Drinking alcohol right after a deep cleaning is not recommended, as it can slow healing and interact with numbing medication. However, you can likely enjoy an alcoholic drink in moderation within 2-3 days.

Here are some general guidelines on alcohol consumption after a deep cleaning:

  • Day 1: Avoid alcohol while your gums are numb and irritated.
  • Days 2-3: Refrain from alcohol or limit to one mild drink with food.
  • Day 4: Most people can have a moderate amount of alcohol, but avoid if you have lingering discomfort.
  • Beyond Day 4: Resume light drinking unless it causes pain.

If you regularly take medication, be sure to first check for any interactions with alcohol. And remember that alcohol can be dehydrating and impact oral healing.

Does a deep cleaning change your bite?

A deep cleaning focuses on removing plaque and tartar below the gumline. It does not change the occlusion or alignment of your bite. Any bite changes are likely temporary and related to inflammation or sensitivity.

Here’s what to expect regarding your bite after a deep cleaning:

  • Your bite may feel off for the first 1-2 days due to numbness and swelling.
  • Teeth sensitivity could make chewing uncomfortable at first.
  • As your mouth heals over the next week, your bite alignment should return to normal.
  • See your dentist if you still notice bite issues after 1-2 weeks of healing.

Rarely, some bite instability or discomfort with chewing can linger long-term after a deep cleaning. This is more likely if you already had problems with a misaligned bite before the procedure.

Risks and complications

While relatively safe, a deep cleaning still comes with some risks, including:

  • Tooth sensitivity – Very common. Usually resolves within 1-2 weeks.
  • Pain – Common for the first couple days. Control with over-the-counter pain medication.
  • Bleeding – Some minor bleeding may occur for the first few days after the cleaning.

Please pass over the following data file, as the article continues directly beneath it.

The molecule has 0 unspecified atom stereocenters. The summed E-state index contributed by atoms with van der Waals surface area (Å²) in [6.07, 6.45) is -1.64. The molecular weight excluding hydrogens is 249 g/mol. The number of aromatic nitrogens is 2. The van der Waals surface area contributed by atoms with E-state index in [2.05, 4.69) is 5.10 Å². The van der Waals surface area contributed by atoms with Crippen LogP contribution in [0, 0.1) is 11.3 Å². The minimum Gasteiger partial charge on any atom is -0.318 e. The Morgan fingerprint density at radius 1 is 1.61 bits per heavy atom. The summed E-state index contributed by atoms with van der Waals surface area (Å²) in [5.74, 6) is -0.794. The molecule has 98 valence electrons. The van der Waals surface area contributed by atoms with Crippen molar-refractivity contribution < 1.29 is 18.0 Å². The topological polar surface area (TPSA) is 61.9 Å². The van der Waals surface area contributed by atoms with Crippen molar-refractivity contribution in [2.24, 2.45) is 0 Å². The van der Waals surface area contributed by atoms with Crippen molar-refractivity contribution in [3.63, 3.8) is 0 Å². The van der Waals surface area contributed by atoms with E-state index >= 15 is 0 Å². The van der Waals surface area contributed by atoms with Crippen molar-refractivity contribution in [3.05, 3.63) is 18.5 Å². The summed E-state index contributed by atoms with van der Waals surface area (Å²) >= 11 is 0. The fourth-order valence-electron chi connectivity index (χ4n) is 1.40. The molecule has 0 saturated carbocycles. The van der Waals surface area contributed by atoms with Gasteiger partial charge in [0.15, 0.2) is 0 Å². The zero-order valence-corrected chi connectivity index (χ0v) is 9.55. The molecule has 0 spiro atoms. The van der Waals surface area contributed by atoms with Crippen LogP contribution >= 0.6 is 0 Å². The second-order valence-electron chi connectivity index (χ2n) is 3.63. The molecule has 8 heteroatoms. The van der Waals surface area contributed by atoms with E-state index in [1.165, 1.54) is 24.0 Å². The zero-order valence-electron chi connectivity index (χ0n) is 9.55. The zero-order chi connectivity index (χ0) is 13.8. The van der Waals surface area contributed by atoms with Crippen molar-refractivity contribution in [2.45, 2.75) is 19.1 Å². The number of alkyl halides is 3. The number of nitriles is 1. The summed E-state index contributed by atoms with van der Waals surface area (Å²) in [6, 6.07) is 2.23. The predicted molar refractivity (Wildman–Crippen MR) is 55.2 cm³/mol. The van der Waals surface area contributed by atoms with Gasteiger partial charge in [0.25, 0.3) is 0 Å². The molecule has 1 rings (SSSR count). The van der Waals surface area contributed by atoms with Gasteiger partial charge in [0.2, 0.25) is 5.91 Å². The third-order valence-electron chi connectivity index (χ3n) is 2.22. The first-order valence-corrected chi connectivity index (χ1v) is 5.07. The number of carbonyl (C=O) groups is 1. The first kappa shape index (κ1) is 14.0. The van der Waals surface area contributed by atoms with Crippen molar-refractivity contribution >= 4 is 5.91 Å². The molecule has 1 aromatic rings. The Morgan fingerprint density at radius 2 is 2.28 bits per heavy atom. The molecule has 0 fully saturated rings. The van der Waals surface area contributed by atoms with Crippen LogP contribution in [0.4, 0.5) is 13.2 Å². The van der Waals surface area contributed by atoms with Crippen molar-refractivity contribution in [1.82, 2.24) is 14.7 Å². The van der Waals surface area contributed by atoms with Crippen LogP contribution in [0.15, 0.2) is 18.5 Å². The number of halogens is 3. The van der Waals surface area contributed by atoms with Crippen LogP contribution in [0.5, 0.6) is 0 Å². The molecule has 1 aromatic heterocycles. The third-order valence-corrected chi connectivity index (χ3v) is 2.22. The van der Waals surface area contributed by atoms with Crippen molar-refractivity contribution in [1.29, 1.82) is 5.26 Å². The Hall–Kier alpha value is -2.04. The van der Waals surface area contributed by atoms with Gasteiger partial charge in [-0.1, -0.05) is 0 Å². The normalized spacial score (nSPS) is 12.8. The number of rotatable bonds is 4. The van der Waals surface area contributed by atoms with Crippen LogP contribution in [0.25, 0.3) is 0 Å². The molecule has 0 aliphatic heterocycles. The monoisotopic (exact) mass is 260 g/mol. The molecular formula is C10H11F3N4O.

• Infection – Rare. See your dentist if you have fever, chills, swelling, or severe pain.
  • Dry socket – Rare complication that causes severe throbbing pain several days after the cleaning.
  • Damage to teeth or fillings – Rare. More likely if teeth are already cracked or weak.

Contact your dentist right away if you experience any severe or worsening dental symptoms after your deep cleaning.

Results and outlook

Some degree of post-cleaning sensitivity and irritation is expected. But you can help your mouth recover by:

  • Sticking to soft foods for 1-3 days
  • Using desensitizing toothpaste
  • Rinsing with warm saltwater
  • Taking over-the-counter pain medication as needed

With proper care, sensitivity typically starts improving within 3-4 days and is gone within 1-2 weeks. You should be able to resume your normal diet and oral hygiene routine within 3-5 days.

While waiting for sensitivity to subside, be diligent about your follow-up care to support healing:

  • Take any prescribed antibiotics as directed to prevent infection
  • See your dentist as recommended for follow-up and monitoring
  • Quit smoking and improve oral hygiene to prevent further gum disease
  • Get regular professional cleanings to keep your mouth healthy

With consistent good oral care after your deep cleaning, your gums and teeth should remain much healthier.

When to see your dentist

Contact your dentist right away if you experience:

  • Severe throbbing pain that gets worse
  • Bleeding that does not subside after 2-3 days
  • Signs of infection like fever, chills, or swelling
  • Numbness lasting more than 8 hours
  • Damage to teeth, fillings, or crowns
  • No improvement in sensitivity after 2 weeks

See your dentist as scheduled for follow-up appointments to monitor your healing and gum health. Be sure to discuss any denture discomfort or issues with eating.

When to call a doctor

Contact your physician right away if you experience:

  • Difficulty breathing or swallowing
  • Severe swelling of the face, mouth, or neck
  • Hives, rash, or signs of an allergic reaction
  • Fever over 100 F that persists more than 24 hours

These can be signs of a medical emergency, such as a severe infection or allergic reaction that requires prompt medical care.


Here are some key points about returning to normal eating after a deep cleaning:

  • Some sensitivity and tenderness is expected for 1-2 weeks afterwards.
  • Stick to soft, mild temperature foods for the first 3 days.
  • Most people can resume a normal diet after 3-4 days.
  • Use saltwater rinses, pain medication, and desensitizing toothpaste for relief.
  • Sensitivity should steadily improve. Contact your dentist if it persists longer than 2 weeks.
  • See your dentist right away for any severe dental symptoms or signs of infection.
  • Good oral hygiene and follow-up care helps support healing.

While it may take a little time for your mouth to recover, a deep cleaning is an important treatment to get your gums healthy and prevent further dental problems down the road.